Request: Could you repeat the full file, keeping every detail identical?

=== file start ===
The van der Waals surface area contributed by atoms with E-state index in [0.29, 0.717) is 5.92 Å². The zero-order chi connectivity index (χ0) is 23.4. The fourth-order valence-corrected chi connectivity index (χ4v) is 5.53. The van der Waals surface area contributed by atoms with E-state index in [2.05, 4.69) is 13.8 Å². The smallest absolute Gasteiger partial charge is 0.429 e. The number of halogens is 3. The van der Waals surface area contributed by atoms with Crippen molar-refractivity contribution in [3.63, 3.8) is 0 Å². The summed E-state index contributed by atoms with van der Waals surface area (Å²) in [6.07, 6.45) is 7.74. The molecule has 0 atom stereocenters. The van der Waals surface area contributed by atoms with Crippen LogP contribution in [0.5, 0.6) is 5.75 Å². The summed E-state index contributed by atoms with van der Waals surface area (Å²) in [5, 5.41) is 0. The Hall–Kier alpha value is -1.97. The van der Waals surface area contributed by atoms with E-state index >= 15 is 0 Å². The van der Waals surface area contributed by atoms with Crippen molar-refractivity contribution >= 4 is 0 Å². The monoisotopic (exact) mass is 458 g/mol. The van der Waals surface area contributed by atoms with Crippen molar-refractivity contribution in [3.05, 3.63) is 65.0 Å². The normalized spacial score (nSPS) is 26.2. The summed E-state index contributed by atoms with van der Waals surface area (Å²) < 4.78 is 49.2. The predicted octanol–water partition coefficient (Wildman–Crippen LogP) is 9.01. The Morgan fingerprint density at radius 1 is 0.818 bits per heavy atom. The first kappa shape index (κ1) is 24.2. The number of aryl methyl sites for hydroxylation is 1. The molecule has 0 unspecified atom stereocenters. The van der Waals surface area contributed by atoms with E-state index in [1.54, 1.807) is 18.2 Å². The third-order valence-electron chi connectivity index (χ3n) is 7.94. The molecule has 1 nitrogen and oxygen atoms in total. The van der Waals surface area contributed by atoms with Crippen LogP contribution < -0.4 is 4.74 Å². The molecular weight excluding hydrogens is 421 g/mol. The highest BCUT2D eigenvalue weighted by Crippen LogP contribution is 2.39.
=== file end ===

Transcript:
The van der Waals surface area contributed by atoms with E-state index in [0.29, 0.717) is 5.92 Å². The zero-order chi connectivity index (χ0) is 23.4. The fourth-order valence-corrected chi connectivity index (χ4v) is 5.53. The van der Waals surface area contributed by atoms with E-state index in [2.05, 4.69) is 13.8 Å². The smallest absolute Gasteiger partial charge is 0.429 e. The number of halogens is 3. The van der Waals surface area contributed by atoms with Crippen molar-refractivity contribution in [3.63, 3.8) is 0 Å². The summed E-state index contributed by atoms with van der Waals surface area (Å²) in [6.07, 6.45) is 7.74. The molecule has 0 atom stereocenters. The van der Waals surface area contributed by atoms with Crippen LogP contribution in [0.5, 0.6) is 5.75 Å². The summed E-state index contributed by atoms with van der Waals surface area (Å²) in [5, 5.41) is 0. The Hall–Kier alpha value is -1.97. The van der Waals surface area contributed by atoms with E-state index >= 15 is 0 Å². The van der Waals surface area contributed by atoms with Crippen molar-refractivity contribution >= 4 is 0 Å². The monoisotopic (exact) mass is 458 g/mol. The van der Waals surface area contributed by atoms with Crippen molar-refractivity contribution in [3.05, 3.63) is 65.0 Å². The normalized spacial score (nSPS) is 26.2. The summed E-state index contributed by atoms with van der Waals surface area (Å²) < 4.78 is 49.2. The predicted octanol–water partition coefficient (Wildman–Crippen LogP) is 9.01. The Morgan fingerprint density at radius 1 is 0.818 bits per heavy atom. The first kappa shape index (κ1) is 24.2. The number of aryl methyl sites for hydroxylation is 1. The molecule has 0 unspecified atom stereocenters. The van der Waals surface area contributed by atoms with E-state index in [1.54, 1.807) is 18.2 Å². The third-order valence-electron chi connectivity index (χ3n) is 7.94. The molecule has 1 nitrogen and oxygen atoms in total. The van der Waals surface area contributed by atoms with Crippen LogP contribution < -0.4 is 4.74 Å². The molecular weight excluding hydrogens is 421 g/mol. The highest BCUT2D eigenvalue weighted by Crippen LogP contribution is 2.39.